Ticks and deer
As Sam Telford, a research scientist who has studied ticks on Martha's Vineyard and Nantucket for two decades, told members of the state Division of Fisheries and Wildlife (DFW) board Tuesday at Katharine Cornell Memorial Theatre, "We have heard comments from the hunters as to how things could be managed a little more effectively, but I think we don't want to be bogged down trying to find the perfect solution. We need to act now; we have waited too long."
Along with other business, the wildlife board heard testimony from Islanders and others concerning a proposal to extend the Island's deer shotgun season by one week. The idea is to reduce the Island deer population from more than 40 per square mile now to 30 or fewer and by doing so reduce the deer tick population, which is the vector for a variety of tick-borne diseases that endanger the Island's human population of residents and visitors.
According to a report this morning by Nelson Sigelman, Times news editor, Mr. Telford described the proposed extended season as a necessary first step. The researcher testified that even 25 to 50 more deer killed each year might be significant in the long term in reducing the incidence of tick borne disease.
"It is our children and their children that will benefit," Mr. Telford said, and he urged the board to "take the long view."
The board's chairman, George Darey of Lenox, suggested that his board is willing to do just that. We think they should.
Criticism of the proposal from Island hunters reflected a variety of narrower concerns on their parts, but it also included an acknowledgement of the troublesome public health issues associated with ticks and deer, the tick's prime host. Despite their criticisms, the hunters argued helpfully that, to be effective in reducing the deer population, the extended season will need to be accompanied by relaxation of restrictions on hunter access to large properties, where deer sequester themselves to escape hunters, as the Land Bank has consistently done on many of its properties. An excellent observation and one that suggests that merely extending the shotgun season may not achieve the goals that wildlife management officials have in mind, without a concerted effort to make increased hunting efficient.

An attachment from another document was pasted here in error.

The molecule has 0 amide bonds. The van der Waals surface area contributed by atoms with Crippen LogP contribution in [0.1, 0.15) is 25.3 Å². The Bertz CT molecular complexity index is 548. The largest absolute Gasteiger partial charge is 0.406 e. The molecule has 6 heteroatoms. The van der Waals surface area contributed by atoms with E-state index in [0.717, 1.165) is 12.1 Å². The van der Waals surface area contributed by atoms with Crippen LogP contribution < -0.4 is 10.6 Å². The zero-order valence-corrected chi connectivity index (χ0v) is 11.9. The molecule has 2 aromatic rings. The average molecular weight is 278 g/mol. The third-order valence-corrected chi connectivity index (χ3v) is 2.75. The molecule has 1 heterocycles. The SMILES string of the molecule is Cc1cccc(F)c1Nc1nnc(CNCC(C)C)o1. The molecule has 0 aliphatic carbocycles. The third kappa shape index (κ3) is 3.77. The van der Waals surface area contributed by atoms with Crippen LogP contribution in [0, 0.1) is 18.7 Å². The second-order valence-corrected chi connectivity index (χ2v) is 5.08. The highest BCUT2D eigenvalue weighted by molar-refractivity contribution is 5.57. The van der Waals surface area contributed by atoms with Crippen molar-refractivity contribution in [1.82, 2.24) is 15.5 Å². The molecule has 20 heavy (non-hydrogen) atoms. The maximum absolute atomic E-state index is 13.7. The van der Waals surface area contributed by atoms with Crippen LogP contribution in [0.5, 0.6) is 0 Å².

The hunters' view was echoed by Bill Woytek, MassWildlife deer project leader, who told the board that the extended shotgun season could be an effective management tool for reducing deer but, he warned, not if towns, private property owners, and non-profit organizations do not provide access.
Of course, we do need to act now, as Mr. Telford said. But, we also need to act in concert. The state wildlife board, the Island health-care community, town and regional elected officials, leaders of non-profit conservation organizations that control thousands of acreage, large private landowners, and hunters must coordinate an effort to reduce the risk of tick-borne diseases. Taking more deer each year should be a part of such a concerted response.